According to a new survey by the National Safety Council (NSC), 97% of trucking, rail, air and other transportation-related company employers are worried about employee fatigue.
The NSC report, Fatigue in Safety-Critical Industries: Impact, Risks and Recommendations, summarizes the results of two national surveys, one of employers and one of employees, the latter being based on probability. The report highlights findings from the construction, manufacturing, transportation and utilities sectors, all industries that tend to use shift work, which commonly leads to fatigue. Overall, the NSC survey found that 69% of workers are tired at work.
In the transportation sector, 100% of employers state that fatigue is a safety issue, while only 73% of employees believe so. Only 70% of employees reported feeling tired at work. This is a familiar refrain on the road and bridge industry, and has received national attention regarding long-haul trucking.
“Tired employees are less effective and more likely to miss work, creating a drag on productivity. Importantly for safety critical industries, fatigued employees are also more likely to make mistakes that cause incidents and injuries,” the report noted.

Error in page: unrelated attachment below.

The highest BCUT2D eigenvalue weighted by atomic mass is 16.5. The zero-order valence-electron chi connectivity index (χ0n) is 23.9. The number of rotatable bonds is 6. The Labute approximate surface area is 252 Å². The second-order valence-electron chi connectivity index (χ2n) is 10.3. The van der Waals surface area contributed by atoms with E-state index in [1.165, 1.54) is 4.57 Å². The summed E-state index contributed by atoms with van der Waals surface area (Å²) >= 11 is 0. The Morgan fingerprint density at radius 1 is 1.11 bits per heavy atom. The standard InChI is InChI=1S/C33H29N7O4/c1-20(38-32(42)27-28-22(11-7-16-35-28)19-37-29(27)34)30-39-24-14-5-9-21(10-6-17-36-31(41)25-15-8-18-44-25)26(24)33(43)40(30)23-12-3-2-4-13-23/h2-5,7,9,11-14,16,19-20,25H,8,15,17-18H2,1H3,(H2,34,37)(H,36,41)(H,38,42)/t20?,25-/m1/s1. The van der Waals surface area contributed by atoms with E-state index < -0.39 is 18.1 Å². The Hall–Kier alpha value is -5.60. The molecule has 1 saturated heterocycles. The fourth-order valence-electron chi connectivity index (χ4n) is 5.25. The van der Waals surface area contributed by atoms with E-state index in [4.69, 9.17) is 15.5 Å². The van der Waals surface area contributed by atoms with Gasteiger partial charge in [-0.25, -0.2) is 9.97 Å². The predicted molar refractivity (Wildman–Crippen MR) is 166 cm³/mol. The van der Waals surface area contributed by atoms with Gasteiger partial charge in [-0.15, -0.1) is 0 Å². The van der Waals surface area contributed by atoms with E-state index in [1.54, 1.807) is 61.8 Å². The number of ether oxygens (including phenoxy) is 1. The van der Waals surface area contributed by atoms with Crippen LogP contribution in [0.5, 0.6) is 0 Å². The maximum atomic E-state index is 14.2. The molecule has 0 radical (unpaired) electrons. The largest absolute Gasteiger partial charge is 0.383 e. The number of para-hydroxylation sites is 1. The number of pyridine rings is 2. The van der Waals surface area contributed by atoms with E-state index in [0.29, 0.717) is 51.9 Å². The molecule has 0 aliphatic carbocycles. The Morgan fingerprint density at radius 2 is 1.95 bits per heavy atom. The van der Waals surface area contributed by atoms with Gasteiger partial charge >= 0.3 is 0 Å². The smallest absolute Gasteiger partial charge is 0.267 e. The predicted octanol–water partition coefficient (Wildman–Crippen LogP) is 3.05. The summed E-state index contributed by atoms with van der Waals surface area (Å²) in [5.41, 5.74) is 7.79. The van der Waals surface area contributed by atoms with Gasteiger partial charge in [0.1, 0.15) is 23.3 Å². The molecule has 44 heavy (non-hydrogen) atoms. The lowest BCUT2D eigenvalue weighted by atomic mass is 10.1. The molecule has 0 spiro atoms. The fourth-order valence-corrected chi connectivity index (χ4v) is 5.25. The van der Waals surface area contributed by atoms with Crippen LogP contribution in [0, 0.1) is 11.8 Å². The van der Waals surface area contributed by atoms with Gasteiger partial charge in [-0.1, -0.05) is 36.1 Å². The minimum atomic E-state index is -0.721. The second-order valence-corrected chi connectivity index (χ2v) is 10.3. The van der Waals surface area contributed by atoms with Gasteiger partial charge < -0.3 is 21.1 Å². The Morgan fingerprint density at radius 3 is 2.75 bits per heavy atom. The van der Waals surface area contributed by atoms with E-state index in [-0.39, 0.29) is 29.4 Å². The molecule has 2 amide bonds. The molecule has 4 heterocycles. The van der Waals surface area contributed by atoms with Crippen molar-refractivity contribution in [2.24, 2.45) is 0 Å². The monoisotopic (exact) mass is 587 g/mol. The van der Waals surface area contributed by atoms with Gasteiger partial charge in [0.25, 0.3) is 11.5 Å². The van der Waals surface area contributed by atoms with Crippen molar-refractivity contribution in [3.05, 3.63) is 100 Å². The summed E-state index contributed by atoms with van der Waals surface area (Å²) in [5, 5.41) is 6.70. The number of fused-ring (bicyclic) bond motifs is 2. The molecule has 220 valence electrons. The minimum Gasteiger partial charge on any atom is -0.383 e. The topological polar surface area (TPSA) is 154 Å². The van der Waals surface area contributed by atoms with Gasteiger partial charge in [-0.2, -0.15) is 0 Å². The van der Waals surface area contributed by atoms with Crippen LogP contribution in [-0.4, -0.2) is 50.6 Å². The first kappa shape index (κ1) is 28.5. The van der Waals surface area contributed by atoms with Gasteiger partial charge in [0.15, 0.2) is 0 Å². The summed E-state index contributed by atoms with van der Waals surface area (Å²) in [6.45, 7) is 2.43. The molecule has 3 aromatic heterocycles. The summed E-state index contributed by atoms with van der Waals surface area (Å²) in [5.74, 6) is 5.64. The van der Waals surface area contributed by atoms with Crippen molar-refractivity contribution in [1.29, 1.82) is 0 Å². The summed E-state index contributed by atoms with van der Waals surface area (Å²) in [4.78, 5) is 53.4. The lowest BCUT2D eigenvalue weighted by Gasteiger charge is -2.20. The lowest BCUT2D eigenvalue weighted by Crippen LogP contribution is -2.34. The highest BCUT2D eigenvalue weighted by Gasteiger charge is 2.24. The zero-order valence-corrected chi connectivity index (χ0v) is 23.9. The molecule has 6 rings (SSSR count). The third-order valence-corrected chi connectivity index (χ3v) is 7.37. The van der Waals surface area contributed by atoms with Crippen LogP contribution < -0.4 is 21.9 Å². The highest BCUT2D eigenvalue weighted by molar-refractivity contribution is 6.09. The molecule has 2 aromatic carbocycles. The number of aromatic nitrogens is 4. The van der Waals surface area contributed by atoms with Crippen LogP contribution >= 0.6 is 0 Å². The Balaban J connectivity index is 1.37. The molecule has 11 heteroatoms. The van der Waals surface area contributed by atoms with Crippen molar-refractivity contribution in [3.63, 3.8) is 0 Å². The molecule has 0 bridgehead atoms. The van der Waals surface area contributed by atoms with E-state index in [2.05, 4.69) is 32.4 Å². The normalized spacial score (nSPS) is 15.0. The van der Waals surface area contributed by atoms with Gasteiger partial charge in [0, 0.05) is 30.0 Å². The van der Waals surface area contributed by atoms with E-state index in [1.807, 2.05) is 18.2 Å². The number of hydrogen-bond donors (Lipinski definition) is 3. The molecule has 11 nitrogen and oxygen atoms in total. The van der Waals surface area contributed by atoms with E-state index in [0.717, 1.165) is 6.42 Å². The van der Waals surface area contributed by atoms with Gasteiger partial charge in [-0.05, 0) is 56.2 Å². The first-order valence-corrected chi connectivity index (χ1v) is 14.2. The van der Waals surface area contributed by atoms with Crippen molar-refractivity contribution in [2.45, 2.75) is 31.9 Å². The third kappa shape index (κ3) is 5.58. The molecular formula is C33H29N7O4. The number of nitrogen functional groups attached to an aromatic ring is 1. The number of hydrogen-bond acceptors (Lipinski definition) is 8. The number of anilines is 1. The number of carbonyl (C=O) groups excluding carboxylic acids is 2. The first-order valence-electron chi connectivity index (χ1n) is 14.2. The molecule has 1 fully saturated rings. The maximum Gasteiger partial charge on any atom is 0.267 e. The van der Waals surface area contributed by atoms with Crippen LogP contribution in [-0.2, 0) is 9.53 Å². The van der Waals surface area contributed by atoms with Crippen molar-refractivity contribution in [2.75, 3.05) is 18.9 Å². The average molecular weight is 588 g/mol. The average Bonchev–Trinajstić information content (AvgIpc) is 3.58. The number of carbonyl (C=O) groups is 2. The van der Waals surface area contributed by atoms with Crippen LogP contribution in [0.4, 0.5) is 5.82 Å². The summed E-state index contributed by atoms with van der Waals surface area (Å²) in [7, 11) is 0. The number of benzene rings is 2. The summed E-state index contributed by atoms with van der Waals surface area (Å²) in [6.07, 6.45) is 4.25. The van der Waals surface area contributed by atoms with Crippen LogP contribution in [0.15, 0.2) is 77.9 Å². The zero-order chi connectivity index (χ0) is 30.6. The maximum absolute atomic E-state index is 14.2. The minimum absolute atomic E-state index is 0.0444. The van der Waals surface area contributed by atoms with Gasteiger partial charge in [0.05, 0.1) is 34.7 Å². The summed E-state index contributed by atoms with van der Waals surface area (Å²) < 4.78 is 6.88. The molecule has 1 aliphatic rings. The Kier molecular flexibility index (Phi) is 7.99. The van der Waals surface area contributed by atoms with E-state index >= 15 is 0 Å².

Transportation employees who reported at least one risk factor for fatigue identified sleep loss (48%) and long shifts (42%) as causes.
NSC pointed to shift work, such as rotating schedules, early morning or irregular shifts, as a culprit in upsetting the body’s internal clock. Returning to work with less than 12 hours off between shifts and working shifts lasting longer than 10 hours, or weeks of more than 50 hours, are also contributing factors.
In transportation, 94% of employees reported the existence of two or more risk factors for fatigue in their work, while 86% cited the demands of their job and 64% pointed to high-risk hours.